We are starting a new feature here at Gluten-Free Girl. (I know the title says Girl, but this site is really a joint effort now, between me and the Chef. Everything has changed with him, including what I write here. Of course I write we now.
As those of you have been reading know, I love stories. I love the stories that curl up into the sky like curlicues of smoke from a chimney, as people gather together and share their experiences. Food starts stories. Who grew this? What were the weather conditions and family crises that gave bloom to this? Who picked it for me? How did it get here? And what was the experience around the table when everyone ate it?
Of course, food also blooms stories of love, falling down, noticing the world, and bacon parties with friends. Food is, it seems, about so much more than food.
But in the end, it all really comes down to the food around here. Much as I have enjoyed the chance to write about our lives, the small realizations and the moments of hilarity, I am still utterly in love with food.
All the best meals start with great ingredients.
And so, on Mondays, we’ll be offering a photograph, an incentive to cook. (And most weeks, it will be far less writing than today’s.) We would love to hear your ideas. What would you cook, if this were in front of you? What great meals have begun with this humble ingredient?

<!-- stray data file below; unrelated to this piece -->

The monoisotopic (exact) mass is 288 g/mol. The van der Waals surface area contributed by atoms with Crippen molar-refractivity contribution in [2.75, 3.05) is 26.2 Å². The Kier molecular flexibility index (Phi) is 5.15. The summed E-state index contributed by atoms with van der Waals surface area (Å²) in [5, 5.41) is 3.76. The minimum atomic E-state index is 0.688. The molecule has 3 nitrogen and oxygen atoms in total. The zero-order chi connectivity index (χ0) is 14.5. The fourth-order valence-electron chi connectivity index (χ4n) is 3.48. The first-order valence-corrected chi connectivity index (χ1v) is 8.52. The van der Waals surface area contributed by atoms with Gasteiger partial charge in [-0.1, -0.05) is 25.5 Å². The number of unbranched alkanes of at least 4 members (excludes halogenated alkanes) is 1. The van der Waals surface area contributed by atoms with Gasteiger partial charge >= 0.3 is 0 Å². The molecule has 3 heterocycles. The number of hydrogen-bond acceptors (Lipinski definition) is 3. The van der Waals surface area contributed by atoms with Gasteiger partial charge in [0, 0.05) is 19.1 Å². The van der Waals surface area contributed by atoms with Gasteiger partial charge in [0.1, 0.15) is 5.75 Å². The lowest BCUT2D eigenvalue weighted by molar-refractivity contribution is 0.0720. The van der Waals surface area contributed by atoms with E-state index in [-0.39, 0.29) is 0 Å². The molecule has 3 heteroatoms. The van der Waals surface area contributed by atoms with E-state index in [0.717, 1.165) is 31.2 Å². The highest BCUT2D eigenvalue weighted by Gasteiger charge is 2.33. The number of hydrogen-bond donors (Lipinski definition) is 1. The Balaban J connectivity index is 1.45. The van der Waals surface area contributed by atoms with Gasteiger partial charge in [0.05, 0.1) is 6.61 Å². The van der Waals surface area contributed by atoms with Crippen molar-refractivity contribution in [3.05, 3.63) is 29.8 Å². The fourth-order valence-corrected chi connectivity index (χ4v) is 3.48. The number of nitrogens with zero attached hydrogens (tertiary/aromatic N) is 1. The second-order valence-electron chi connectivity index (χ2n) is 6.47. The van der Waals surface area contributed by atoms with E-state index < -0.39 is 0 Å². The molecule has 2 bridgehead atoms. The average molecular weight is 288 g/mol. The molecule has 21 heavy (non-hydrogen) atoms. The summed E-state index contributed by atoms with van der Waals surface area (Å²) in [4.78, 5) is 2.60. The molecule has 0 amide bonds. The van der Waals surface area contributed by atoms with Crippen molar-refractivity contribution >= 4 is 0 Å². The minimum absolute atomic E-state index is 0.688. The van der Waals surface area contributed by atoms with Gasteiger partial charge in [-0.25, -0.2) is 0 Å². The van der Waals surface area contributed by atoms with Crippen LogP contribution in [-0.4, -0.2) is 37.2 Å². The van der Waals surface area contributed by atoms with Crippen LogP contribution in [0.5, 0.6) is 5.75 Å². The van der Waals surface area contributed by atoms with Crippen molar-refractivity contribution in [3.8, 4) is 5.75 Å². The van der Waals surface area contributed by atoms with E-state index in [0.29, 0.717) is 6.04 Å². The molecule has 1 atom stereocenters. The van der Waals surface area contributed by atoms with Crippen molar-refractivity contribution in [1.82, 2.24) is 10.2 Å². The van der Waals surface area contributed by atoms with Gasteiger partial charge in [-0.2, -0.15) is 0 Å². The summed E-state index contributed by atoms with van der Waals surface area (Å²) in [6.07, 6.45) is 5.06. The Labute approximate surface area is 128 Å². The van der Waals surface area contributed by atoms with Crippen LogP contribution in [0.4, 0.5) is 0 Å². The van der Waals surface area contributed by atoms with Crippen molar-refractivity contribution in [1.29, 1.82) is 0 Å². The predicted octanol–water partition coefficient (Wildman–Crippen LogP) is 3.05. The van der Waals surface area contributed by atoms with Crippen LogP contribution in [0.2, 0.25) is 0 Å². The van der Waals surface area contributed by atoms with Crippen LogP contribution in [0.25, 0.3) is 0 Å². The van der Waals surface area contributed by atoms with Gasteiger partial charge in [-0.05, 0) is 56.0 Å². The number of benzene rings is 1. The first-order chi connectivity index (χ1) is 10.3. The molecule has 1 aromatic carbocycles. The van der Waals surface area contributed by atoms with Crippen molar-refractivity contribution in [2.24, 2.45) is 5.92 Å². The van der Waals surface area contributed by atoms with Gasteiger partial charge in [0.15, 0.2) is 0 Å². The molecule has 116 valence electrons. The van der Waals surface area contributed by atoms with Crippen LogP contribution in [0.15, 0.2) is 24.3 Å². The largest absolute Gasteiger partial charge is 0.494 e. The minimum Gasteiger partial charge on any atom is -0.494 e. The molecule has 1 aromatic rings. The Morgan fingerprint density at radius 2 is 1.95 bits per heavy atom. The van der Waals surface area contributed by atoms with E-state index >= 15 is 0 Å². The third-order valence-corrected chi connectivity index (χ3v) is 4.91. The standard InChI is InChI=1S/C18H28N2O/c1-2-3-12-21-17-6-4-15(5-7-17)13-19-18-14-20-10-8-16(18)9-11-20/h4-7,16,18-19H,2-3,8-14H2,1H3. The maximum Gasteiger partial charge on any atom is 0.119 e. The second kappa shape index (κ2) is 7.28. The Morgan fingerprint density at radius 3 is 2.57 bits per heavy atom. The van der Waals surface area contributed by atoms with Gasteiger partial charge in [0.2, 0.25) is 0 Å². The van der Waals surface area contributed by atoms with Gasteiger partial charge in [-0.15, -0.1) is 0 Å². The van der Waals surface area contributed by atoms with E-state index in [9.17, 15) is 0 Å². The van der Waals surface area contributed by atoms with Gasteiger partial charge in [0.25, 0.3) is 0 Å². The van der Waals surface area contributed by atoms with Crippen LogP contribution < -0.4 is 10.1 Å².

So, let’s begin.
Savoy cabbage. Its dark green, crinkly leaves just called for a photograph the other day, late in the afternoon, when I brought it home from the farmers’ market. (This one was grown by the good folks at Nash Organics. I bought it from a cheerful woman at the University District farmers’ market.) Any farmer that grows a beauty like this should be proud.
I don’t know why Savoy cabbages aren’t more popular here in the U.S. than they are. When I lived in London, these luminous green heads popped up everywhere. I understand why people eat them regularly there. Milder in flavor than traditional green cabbage (and far less bitter than kale or its cousins), Savoy cabbages have sturdy leaves that cup liquid like hands outstretched.
Besides, doesn’t it look like something Willy Wonka grew this in his chocolate factory? Oompa loompa food.
And I can’t help but sing the Beatles’ song, Savoy Truffle, when I’m cutting one. “But you have to have them all pulled out before the Savoy cabbage!”
The other night, I made a traditional Italian bread soup, with some stale gluten-free bread. (It goes stale quickly. That’s easy to find.) Again, Jamie Oliver inspired us. I boiled the Savoy cabbage with red and lacinato kale, in chicken stock, for five minutes. Anchovies and bacon snuggled together in the roasting pan until the anchovies had melted into the crisping pork. Mix those together, and you already have a meal. Layer the toasted bread, the meaty cabbage, loads of Fontina and Parmigiano cheese, and then repeat. Fill the pot with the chicken stock and slide into the oven for 40 minutes. When the Chef took his first bite, late at night, he said, “Holy god.”
I love that reaction.
And so, what would you do with Savoy cabbage?
(I love the community that develops in the comments section. You all have as much to say as I do, and you inspire me with your food ideas. So, fire away.)